A second reservation pertains to the breadth of the theory: If it is only jointly as a theory that scientific statements imply their observable consequences, then how inclusive must that theory be? Does the wholistic scope have to include the whole of science taken as a comprehensive theory of the whole world? Quine sees science as an integrated system of the world as science exists at any point in its historical development, but unlike the positivists he does not view it as integrated by reductionism into a single unified science. He says that Duhem wholism admits that science is neither discontinuous nor monolithic, but as “variously joined and loose in its joints in varying degrees”. Later in “Five Milestones” Quine elaborates on this idea by saying that all sciences interlock to some extent not only due to a common logic and mathematics, but also because small “chunks” may be ascribed their independent empirical meaning “nearly enough”, since some vagueness in meaning must be allowed for. This defense based on vagueness calls upon the semantical indeterminacy that enables wholism.
A third reservation is that the semantical and ontological wholism may imply a cultural relativistic view of truth. Quine denies that his wholism implies a cultural relativistic view of truth. His first argument is external to the wholistic thesis. He finds a paradox in the thesis of cultural relativism: if truth were culture bound, then the advocate of cultural relativism ought to see his own culture-bound truth as absolute. The cultural relativist cannot proclaim cultural relativism without rising above it, and he cannot rise above it without giving it up.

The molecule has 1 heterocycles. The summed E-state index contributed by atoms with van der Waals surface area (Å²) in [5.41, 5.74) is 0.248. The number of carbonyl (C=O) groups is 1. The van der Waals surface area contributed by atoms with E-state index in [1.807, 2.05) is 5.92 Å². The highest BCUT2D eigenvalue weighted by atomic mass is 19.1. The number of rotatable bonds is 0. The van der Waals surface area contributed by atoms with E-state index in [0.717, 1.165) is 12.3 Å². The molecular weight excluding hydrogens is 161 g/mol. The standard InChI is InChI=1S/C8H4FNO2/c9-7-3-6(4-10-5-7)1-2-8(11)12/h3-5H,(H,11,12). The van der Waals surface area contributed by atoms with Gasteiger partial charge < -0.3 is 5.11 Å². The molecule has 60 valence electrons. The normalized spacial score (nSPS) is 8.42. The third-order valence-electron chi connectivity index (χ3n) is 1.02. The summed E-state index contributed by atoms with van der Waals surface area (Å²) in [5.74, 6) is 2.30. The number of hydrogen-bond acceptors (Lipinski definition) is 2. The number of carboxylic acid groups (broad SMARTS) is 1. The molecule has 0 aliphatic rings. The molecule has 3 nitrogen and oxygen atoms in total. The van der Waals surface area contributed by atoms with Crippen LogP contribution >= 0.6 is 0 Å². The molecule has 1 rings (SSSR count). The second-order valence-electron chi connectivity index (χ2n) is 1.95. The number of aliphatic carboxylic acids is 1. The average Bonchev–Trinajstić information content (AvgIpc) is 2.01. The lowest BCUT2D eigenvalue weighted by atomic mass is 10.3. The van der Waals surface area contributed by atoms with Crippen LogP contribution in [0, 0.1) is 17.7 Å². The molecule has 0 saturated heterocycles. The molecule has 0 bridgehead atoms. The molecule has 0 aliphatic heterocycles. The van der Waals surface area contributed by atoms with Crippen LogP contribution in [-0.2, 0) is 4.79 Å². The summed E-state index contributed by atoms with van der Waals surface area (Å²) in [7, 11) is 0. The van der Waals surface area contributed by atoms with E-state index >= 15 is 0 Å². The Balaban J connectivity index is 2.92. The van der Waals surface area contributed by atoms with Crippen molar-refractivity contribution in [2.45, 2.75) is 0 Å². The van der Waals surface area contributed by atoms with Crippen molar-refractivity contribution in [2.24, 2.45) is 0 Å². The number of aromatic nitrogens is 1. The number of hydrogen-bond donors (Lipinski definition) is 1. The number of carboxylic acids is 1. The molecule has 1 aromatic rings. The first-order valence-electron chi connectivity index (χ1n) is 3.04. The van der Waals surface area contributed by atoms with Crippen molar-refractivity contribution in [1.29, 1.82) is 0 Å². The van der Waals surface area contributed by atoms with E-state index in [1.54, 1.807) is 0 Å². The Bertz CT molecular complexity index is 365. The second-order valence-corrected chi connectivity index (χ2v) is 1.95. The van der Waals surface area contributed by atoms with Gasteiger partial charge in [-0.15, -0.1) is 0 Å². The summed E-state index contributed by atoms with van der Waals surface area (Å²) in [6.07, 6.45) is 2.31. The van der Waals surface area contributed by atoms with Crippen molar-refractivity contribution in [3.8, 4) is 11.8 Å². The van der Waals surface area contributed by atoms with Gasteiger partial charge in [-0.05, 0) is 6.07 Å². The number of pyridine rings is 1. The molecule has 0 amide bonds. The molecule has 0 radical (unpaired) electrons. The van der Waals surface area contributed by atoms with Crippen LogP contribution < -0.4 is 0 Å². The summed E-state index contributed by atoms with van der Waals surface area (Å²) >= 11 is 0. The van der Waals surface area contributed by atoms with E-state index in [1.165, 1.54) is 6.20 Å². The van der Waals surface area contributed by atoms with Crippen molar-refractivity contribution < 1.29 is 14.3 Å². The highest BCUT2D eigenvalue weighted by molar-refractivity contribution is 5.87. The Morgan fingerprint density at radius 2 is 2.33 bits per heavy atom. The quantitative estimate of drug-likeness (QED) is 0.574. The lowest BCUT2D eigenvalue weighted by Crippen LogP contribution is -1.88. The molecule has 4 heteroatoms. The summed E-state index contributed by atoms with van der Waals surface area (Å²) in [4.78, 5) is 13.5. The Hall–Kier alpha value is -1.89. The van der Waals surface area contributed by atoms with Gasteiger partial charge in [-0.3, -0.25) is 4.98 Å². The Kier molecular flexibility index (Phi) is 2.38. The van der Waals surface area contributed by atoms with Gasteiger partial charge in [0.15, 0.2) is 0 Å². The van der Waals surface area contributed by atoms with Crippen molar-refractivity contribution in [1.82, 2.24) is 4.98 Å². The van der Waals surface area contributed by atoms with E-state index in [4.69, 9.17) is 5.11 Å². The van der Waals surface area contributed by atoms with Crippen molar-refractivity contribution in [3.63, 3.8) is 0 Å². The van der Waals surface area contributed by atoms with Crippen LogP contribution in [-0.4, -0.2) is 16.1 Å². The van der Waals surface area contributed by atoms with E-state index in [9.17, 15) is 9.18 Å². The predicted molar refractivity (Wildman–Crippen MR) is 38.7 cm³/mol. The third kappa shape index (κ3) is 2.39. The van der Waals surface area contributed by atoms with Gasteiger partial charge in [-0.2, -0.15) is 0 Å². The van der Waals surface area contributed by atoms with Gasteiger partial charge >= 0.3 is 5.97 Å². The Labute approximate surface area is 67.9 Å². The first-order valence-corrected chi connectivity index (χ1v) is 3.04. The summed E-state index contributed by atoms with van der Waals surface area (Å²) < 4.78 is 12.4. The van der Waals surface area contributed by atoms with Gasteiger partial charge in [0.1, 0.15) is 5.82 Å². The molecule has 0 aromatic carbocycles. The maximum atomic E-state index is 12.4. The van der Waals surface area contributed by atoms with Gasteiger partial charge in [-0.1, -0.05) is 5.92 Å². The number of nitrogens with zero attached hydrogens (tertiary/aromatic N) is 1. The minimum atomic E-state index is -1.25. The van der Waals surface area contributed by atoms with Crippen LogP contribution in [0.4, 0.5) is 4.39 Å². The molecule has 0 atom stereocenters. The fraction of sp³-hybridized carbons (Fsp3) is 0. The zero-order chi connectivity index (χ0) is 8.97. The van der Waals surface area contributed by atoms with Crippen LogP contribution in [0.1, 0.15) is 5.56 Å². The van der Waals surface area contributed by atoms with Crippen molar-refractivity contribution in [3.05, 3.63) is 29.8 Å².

Quine then turns to the issue of irrationality of theory choice, the argument for cultural relativism that is internal to wholism. He argues that the choice between empirically equivalent alternative systems need not be irrational. He says he will settle for a “frank dualism”, and that oscillation between rival theories is standard scientific procedure, because it is thus that one explores and assesses alternative hypotheses. In this defense Quine switches between underdetermination and wholism. Rationality of theory choice is based on comparability of theories permitted by a neutral observation language, that is admitted by Quine’s revised underdetermination thesis, since it is only theories and not observations that are incompatible. The dualism is therefore merely one due to empirical equivalence. But the idea of empirical underdetermination as newly revised in this article is not the context in which the issue of irrationality of theory choice emerges. It emerges in the context of wholism where theory participates in the semantics of observation language. Quine then switches to the wholistic context, when he says that whatever we affirm, we affirm as a statement within our aggregate theory of nature as we now see it, and that there is no extratheoretic truth. Quine’s frank dualism has not been very frank in this defense. Quine’s revised concept of empirical underdetermination is not consistent with his semantical wholism. The revised concept of underdetermination permits a neutral observation language, while the Duhem-Quine wholism continues to permit theory to produce equivocation in observational description by resolving the vagueness in the semantics of observation language.